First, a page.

Author: Leo Casey

Executive Director of the Albert Shanker Institute, a think tank affiliated with the American Federation of Teachers.

Why Hillary Clinton Deserved Labor’s Support

“On the Contrary”


Did the Sanders Campaign Represent a Missed Opportunity for the U.S. Labor Movement?: A Debate


As our readers know, the labor movement was divided during the Democratic Party primary season over whether to support Hillary Clinton or Bernie Sanders for the Democratic presidential nomination.  We invited contributions from both sides to debate those differences.  Larry Cohen, past president of the Communications Workers of America argued on behalf of the Sanders option, and Randi Weingarten, president of the American Federation of Teachers, together with Leo Casey, president of the Albert Shanker Institute, argued on behalf of the Clinton nomination.  They delivered their initial arguments in early September and then responded to each other.  Both authors assumed, as many readers also did, a Clinton victory.  When the election results came in, Randi Weingarten and Leo Casey asked to rewrite their essay in order to take fuller account of the outcome of the election.  Larry Cohen agreed to this arrangement.  However, he elected to leave his essay as originally written.  He has added a brief addendum that also takes account of the election results. Since Weingarten and Casey withdrew their original contribution, it no longer made sense to publish the replies each had written in response to each other.  Readers should keep in mind that the main part of Cohen’s contribution was written without knowing how the election would turn out, while the Weingarten and Casey essay was written after that outcome had been decided. 


From the earliest days of the Presidential campaign, it was clear that 2016 would not be a typical election year: many voters were feeling cheated out of the “American dream” and deeply angry with the political establishment. The Republican Party was captured by its most illiberal and intolerant forces. In the person of Donald Trump, we will now confront a President who has brought into the mainstream of American politics and government a toxic brew of overt racial, ethnic and religious bigotry, misogyny, authoritarianism, appeals to political violence and attacks on immigrants and unions.

[1]Trump’s election demands a full and searching examination of the causes for this defeat. It is a time for reflection and thoughtful analysis, not recrimination and finger-pointing: we need to inform what will now be a decisive struggle to defend democracy and to regain the initiative for progressive policies that empower working people. In that spirit, we offer the following thoughts on the subject.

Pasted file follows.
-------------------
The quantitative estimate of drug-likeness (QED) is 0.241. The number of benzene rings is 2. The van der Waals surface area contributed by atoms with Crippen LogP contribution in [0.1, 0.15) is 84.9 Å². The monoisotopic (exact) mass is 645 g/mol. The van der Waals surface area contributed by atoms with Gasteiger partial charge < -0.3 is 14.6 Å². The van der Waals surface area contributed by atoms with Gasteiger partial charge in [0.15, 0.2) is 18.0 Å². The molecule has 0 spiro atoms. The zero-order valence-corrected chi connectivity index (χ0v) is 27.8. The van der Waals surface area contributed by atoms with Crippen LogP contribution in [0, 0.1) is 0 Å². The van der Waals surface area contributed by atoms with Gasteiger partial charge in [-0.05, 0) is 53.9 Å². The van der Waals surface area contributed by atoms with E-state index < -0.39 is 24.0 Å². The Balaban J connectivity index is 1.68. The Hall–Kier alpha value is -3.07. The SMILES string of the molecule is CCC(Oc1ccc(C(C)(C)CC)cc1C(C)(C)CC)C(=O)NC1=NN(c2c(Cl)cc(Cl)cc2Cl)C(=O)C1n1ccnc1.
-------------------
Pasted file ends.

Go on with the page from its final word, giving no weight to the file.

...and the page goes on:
The AFT and most of the American labor movement endorsed Hillary for President, both in the Democratic primaries and the general election, as the candidate that we believed had the best chance to win the 2016 election and enact a progressive policy agenda. Against a Republican candidate who sorely lacked the experience, judgment and temperament to be President, Hillary Clinton was the most experienced and qualified candidate of the last century, and her election as the first woman President would have been an historic advance for the cause of gender equality. She brought a lifetime of successful work on behalf of progressive causes to the campaign, and under her leadership and in partnership with Bernie Sanders and his campaign, the Democratic Party adopted the most progressive platform of its history in 2016.  Clinton had a particular knack for translating ideas and aspirations for change into government policies that make a difference.

What went wrong?

When a candidate loses the way Clinton did, by razor thin margins in a number of battleground states, one can point to a number of factors each one of which made the difference between victory and defeat. Most important were the anti-democratic features of the American political system. As we write in the week immediately following the election, the tally has Clinton winning the popular ballot by as much two million votes. It is only the archaic Electoral College that has translated that unambiguous margin into a defeat: in every other democratic polity, she would be the victor. Moreover, voter suppression laws in Michigan, North Carolina and Wisconsin clearly made the difference in those key battleground states, tipping the Electoral College to the Republicans. And while the total Democratic vote for the House of Representatives is currently ahead of the Republican vote, gerrymandering has delivered a 40+ seat Republican majority in that Congressional body.